Alignment Health Checkup
What if your department or company had the following results?
(Ouch! These were the real results for 8 of 71 questions used in an
anonymous online survey of 38 employees of a department of a client.
Questions asked in the negative that had positive responses are reversed here.
For example, in question # 35, 27 people said they agreed that decisions
affecting them are often made without their input.)
Is there an alignment problem in this department?
Remember the Lake Wobegon Trap before you assume that it is not possible for it to be this bad in your company.
We encourage you to read the next section before going to the
Rapid Organization Alignment Health Checkup
section that follows it.
Every year 1,700 business books are published, 60 billion dollars is spent on training (particularly management training), 43 billion dollars are spent on consulting, and 80,000 new MBAs hit the business landscape, and still organizations fail to apply the latest well-know and most viable principles and practices. Additionally, numerous researchers have found that little of what is taught in college or even business schools really prepares would-be managers for the realities of managing.
Successful executives use evidence-based management, that is, they learn from the mistakes of others, by understanding the underlying causes of failure and how to be alert to them, and by creating organizations that are open-minded enough to acknowledge and learn from their own mistakes.
Five Principles of Evidence-Based Management
Face the hard facts, and build a culture in which people are encouraged to tell the truth, even if it is unpleasant.
Be committed to "fact based" decision making -- which means being committed to getting the best evidence and using it to guide actions.
Treat your organization as an unfinished prototype -- encourage experimentation and learning by doing.
Look for the risks and drawbacks in what people recommend -- even the best medicine has side effects.
Avoid basing decisions on untested but strongly held beliefs, what you have done in the past, or on uncritical "benchmarking" of what winners do.
The favored hypothesis is the one with the least inconsistent evidence, not the one with the most consistent evidence. Consistent evidence proves nothing, because evidence can, and usually does support more than one hypothesis.
Alignment Health Checkup
Malcolm Baldrige Performance Excellence Management Framework
A validated, evidence-based management approach to improving your organization’s performance.
Using a (71 question, 7 categories) assessment instrument (D.I.AL.O.G - Data Indicating ALignment of Organization Goals) based on the Malcolm Baldrige Framework, we can rapidly help you determine how various levels of the organization perceive the health of the organization's alignment for success: how well critical elements are working together to achieve business and strategic goals. It provides an objective information baseline that can help determine an alignment improvement strategy. The Baldrige performance excellence approach has been used by thousands of organizations for more than 20 years.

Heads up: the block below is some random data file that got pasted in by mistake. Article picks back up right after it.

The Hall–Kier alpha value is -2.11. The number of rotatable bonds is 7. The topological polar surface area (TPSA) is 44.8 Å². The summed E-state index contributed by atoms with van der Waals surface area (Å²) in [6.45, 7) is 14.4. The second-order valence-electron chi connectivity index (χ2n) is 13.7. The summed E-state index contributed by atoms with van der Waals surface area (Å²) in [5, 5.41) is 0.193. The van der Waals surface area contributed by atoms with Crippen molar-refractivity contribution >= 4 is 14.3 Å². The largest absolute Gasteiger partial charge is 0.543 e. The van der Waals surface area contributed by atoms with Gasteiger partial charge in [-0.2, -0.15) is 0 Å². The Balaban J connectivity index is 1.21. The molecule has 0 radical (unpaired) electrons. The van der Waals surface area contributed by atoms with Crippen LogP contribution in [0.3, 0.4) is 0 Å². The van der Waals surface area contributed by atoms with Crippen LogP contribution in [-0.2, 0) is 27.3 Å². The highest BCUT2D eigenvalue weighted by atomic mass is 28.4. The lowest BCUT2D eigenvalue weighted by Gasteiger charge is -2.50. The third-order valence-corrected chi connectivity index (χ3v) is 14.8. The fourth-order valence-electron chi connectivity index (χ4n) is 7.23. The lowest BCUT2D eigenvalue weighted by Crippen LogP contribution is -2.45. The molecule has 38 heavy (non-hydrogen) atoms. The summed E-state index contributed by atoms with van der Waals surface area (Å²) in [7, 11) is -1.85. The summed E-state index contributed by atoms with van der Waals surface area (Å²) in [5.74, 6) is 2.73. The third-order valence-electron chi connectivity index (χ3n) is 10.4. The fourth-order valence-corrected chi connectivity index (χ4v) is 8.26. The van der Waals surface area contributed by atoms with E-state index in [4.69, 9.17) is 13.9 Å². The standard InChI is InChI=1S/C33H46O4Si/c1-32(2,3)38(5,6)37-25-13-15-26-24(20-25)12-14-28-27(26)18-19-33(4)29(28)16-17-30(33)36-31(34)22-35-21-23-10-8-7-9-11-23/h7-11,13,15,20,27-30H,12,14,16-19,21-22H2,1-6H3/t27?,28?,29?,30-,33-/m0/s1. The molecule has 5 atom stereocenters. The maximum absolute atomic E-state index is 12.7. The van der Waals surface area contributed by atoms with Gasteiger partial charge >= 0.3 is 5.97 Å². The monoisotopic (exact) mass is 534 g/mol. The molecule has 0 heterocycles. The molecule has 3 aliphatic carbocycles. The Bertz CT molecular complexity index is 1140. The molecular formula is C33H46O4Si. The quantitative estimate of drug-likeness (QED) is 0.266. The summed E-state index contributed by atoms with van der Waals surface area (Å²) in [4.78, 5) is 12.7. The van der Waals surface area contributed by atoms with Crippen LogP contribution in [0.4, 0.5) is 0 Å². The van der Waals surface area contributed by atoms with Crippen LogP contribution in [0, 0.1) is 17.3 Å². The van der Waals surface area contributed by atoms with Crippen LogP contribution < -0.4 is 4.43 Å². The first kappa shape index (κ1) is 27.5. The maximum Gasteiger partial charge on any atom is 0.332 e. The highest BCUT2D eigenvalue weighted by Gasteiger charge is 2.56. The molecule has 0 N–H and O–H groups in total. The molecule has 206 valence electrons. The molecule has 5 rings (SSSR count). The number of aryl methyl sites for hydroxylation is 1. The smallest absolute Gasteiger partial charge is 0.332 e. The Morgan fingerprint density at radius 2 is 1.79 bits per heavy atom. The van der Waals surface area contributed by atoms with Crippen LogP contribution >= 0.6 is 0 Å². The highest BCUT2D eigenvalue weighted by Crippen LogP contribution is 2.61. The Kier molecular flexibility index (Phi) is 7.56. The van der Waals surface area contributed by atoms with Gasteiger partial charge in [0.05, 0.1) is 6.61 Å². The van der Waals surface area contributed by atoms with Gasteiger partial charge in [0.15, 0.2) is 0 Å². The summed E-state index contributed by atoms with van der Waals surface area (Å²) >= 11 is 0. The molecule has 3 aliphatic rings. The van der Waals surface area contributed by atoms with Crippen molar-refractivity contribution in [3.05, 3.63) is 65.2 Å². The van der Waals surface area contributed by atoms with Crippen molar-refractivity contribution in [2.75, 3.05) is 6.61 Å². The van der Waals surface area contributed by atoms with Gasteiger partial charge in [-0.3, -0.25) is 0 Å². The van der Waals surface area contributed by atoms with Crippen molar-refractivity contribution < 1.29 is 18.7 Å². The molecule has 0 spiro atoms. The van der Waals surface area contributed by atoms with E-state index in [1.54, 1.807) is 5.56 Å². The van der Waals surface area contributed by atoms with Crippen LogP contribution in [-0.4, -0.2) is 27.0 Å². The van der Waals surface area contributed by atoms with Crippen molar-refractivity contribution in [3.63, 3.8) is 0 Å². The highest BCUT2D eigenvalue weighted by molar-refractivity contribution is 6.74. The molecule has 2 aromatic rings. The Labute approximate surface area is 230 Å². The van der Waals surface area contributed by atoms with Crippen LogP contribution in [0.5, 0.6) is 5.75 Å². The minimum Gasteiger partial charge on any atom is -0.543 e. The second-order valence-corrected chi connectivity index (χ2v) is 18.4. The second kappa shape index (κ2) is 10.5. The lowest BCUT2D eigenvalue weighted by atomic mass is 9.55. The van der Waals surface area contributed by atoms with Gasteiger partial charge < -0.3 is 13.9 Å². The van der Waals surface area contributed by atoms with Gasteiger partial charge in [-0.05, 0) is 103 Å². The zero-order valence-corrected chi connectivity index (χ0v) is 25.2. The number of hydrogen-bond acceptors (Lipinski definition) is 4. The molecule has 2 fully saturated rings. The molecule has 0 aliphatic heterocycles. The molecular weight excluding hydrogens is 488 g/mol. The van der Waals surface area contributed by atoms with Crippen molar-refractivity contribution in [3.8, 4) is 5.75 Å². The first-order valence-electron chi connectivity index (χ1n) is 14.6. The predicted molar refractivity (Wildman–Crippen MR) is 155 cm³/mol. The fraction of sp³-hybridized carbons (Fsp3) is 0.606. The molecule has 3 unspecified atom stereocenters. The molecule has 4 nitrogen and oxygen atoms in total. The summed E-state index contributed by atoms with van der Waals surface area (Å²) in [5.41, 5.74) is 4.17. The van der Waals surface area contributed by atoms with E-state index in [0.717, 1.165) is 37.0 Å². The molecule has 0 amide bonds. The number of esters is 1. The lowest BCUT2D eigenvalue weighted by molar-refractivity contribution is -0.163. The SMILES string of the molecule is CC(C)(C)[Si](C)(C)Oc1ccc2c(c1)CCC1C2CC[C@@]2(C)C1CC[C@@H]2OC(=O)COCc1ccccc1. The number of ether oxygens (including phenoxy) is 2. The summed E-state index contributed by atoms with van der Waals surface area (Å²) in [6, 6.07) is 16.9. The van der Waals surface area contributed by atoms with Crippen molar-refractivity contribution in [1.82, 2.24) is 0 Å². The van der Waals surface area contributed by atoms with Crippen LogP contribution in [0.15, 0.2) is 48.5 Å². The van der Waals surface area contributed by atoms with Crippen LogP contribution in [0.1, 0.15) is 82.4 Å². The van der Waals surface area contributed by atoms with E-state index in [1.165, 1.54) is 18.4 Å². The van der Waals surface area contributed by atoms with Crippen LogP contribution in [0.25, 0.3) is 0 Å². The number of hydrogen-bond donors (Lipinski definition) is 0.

The focus is on these key management processes and results:
Leadership: Senior management's leadership and involvement in creating and sustaining values, organizational direction, performance expectations and customer focus that promotes performance excellence.
Strategic Planning: How the organization sets strategic direction and how plans are put into action.
Customer and Market Focus: How the organization determines requirements and expectations of customers and how the organization strengthens relationships with customers and determines their level of satisfaction.
Measurement, Analysis, and Knowledge Management: The use of data and information in the organization to better understand areas for improvement and how the organization is performing.
Human Resource Focus: How employees are encouraged to develop and utilize their potential and the organization's efforts to build and maintain an environment conducive to performance excellence, full participation, and personal and organizational growth.
Process Management: The key aspects of process management including how key processes are designed, managed and improved.
Business Results: The organization's performance and improvement in key business areas and how effectively these results are communicated throughout the organization.
Superior organizational performance? It's All About Alignment.SM
"I see the Baldrige process as a powerful set of mechanisms for disciplined people engaged in disciplined thought and taking disciplined action to create great organizations that produce exceptional results.” (Jim Collins, best-selling author of Good to Great: Why Some Companies Make the Leap … and Others Don’t)
The real leverage in most management situations lies in understanding dynamic complexity, not detail complexity. Improving quality, lowering costs, and satisfying customers in a sustainable manner is a dynamic process. Most systems analyses focus on detail complexity not dynamic complexity.
Two methods can be utilized in gathering organizational data: an online questionnaire survey and personal interviews. The survey is used to gather the depth of understanding, the views of the employees, and to determine directional trends. Personal interviews can be conducted to gain an understanding of the intensity of feelings within the organization.
Determine stratification (e.g., executives, directors, managers, staff)
Conduct interviews (optional)
Discussion of positive and negative “human performance system” influences
Provide gap analysis and directional recommendations